From: Jim Schwarz
My comments are: Yesterday, someone told me that it is a good practice to have one second of silence at the beginning of the .wav or .aif file of each song when burning a cdr. This is in addition to (or instead of) the “pause” between tracks in a cd program “playlist”. He said that some cd players will not play the first split-second of audio if it starts right at the beginning of the track. Is this true? I love your website, and I figured if anyone could give me an answer I could trust, it would be you.
In Bob we trust, eh? Well, I wouldn’t go that far, but I do have experience in the area of your inquiry. Many thanks for your comments, Jim. When we master compact discs, we use an integrated program (Sadie) which can perform all the crossfades necessary to make a cohesive presentation. Many programs use CD-Frames (75 Frames per second, but I’m used to thinking in SMPTE frames (30 FPS) and Subframes (80 Subframes per Frame)). Sadie not only puts the track marks exactly where we want, but permits us to put marks even in the middle of continous music program, if desired. The amount of space between tracks can be artistically adjusted for extremely tight or as much space as we want, and then we insert the track mark exactly where we want it. We have no problems with any modern CD players if the track mark is within 1 frame of the track beginning, though to be safe, we usually use from 5 to 10 frame offset between the track mark and the beginning of the selection. We have occasionally produced CDs where the track start has been one subframe (417 microseconds) in front of the audio we want to cue. This is necessary when the previous track ends very close to this one and you don’t want to hear the end audio of the previous track. As you can see, the options are up to the engineer and the requirements of the music program.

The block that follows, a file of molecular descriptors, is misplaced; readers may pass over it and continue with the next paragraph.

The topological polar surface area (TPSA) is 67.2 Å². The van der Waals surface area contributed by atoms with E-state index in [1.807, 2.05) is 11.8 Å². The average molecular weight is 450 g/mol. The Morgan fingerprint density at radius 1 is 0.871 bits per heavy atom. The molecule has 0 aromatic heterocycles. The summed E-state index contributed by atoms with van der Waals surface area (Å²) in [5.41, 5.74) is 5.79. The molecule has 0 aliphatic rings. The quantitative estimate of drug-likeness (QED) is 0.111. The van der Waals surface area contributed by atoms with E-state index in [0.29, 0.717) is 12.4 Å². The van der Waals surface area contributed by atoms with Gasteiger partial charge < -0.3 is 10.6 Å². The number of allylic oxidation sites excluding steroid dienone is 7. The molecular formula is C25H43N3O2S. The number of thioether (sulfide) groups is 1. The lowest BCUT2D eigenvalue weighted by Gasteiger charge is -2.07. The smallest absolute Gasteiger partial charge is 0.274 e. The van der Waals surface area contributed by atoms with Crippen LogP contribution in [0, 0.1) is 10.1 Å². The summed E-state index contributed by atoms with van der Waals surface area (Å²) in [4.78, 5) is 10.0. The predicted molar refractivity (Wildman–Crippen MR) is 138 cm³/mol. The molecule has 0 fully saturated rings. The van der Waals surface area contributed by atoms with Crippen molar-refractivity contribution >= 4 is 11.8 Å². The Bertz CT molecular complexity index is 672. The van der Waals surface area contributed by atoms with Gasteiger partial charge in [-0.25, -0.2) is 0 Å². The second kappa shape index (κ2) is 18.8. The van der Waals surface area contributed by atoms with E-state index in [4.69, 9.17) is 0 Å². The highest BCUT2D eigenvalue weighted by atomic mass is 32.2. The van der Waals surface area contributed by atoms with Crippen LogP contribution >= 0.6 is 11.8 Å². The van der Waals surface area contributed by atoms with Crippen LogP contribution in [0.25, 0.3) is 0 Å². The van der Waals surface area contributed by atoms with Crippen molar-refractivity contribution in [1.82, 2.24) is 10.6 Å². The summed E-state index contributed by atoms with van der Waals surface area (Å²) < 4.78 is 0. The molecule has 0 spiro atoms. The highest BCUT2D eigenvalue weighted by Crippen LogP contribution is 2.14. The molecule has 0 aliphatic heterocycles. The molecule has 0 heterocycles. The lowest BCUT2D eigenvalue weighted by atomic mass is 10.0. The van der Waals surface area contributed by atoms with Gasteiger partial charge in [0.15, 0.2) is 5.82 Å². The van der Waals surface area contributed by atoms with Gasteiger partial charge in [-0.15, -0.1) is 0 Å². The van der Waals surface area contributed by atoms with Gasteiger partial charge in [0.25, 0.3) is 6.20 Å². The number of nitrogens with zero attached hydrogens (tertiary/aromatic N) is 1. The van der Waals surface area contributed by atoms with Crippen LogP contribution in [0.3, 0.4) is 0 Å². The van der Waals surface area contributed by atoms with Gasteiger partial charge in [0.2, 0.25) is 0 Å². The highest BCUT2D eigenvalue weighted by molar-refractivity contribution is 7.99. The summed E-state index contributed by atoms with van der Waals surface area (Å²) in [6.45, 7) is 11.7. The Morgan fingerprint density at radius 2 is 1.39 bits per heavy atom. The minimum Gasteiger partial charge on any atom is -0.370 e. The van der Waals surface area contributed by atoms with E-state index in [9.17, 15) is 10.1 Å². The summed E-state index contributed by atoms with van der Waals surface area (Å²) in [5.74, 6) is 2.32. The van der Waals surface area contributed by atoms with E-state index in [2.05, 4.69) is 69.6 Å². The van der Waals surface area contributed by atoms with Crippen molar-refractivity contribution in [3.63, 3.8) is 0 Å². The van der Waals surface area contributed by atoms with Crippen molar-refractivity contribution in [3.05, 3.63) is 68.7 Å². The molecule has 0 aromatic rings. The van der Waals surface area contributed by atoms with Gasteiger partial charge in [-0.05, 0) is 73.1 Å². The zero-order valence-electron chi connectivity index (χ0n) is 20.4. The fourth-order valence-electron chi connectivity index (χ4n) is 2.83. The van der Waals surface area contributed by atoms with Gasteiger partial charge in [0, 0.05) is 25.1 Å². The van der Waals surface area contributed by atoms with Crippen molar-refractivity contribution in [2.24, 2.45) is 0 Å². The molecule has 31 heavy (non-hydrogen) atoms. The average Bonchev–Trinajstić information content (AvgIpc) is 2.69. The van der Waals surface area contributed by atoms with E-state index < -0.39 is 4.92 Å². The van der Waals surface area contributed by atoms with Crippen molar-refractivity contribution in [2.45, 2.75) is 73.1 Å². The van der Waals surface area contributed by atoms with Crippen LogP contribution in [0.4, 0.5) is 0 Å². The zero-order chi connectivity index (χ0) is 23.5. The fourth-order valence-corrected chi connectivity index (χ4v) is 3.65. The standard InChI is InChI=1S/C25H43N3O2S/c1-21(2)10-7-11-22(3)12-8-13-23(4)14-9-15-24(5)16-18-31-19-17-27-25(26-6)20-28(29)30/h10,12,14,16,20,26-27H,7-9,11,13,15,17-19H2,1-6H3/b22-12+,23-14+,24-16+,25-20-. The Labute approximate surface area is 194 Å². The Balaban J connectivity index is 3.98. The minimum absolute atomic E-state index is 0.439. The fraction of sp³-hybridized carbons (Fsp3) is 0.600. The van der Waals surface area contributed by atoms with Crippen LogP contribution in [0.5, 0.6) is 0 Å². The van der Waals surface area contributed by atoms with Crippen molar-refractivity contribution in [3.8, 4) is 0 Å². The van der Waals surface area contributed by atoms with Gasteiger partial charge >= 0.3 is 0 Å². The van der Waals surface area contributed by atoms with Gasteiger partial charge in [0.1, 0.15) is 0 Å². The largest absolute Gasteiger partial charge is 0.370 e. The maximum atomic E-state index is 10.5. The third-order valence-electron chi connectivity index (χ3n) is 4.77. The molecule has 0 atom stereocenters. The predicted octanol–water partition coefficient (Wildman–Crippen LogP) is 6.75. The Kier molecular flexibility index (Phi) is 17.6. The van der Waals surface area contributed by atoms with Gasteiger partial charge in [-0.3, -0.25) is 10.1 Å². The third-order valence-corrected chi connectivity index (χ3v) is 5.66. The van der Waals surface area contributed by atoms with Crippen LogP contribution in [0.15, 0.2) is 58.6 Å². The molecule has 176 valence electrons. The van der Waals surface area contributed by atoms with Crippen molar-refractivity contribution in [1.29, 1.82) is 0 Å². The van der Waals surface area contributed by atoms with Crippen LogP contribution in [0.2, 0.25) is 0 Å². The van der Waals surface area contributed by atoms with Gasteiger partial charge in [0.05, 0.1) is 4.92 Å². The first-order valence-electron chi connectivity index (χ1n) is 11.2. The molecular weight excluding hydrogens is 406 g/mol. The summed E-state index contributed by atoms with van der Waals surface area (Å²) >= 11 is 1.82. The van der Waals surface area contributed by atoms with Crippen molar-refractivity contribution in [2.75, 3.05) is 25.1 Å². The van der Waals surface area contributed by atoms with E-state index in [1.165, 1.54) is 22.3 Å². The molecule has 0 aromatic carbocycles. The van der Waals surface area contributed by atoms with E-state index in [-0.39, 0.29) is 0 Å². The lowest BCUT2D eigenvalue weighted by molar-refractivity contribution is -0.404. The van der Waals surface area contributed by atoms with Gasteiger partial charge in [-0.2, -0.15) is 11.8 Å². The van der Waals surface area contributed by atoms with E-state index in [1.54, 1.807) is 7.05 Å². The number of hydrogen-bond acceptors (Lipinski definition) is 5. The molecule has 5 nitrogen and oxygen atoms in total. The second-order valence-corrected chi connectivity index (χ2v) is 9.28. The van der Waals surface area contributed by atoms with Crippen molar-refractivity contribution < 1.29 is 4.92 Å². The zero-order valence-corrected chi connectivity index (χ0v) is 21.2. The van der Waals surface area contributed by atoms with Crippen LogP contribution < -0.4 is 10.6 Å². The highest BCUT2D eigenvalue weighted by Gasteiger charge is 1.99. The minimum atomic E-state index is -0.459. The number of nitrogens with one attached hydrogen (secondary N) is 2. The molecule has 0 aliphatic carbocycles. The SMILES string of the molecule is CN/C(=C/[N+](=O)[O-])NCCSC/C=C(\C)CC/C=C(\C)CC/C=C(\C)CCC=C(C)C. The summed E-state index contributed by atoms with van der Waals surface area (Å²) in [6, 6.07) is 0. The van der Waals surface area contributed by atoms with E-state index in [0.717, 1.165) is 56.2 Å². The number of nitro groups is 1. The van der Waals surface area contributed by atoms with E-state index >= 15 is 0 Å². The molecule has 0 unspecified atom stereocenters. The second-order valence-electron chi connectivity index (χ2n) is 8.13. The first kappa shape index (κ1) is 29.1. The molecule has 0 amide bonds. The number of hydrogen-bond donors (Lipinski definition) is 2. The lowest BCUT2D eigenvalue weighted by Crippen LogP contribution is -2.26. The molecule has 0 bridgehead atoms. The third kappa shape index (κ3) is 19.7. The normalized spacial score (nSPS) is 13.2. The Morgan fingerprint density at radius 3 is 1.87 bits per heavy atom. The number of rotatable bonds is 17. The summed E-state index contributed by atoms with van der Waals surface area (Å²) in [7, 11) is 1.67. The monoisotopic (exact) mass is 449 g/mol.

However, if you are using a “typical” program that assembles .wav files one after the other to put into an audio CDR, then it may be necessary to add more space than you would have liked to do artistically. This is due to the limitations of the particular program, not to the limitations of the CD player.
Much for that same reason, when clients send us CD ROMs with WAV or AIFF files for us to master, we ask them to leave some space in the file in front of the music modulation, because a lot of programs that read or write files of this type put glitches or noises at the head, and that’s not nice!
Hope this helps,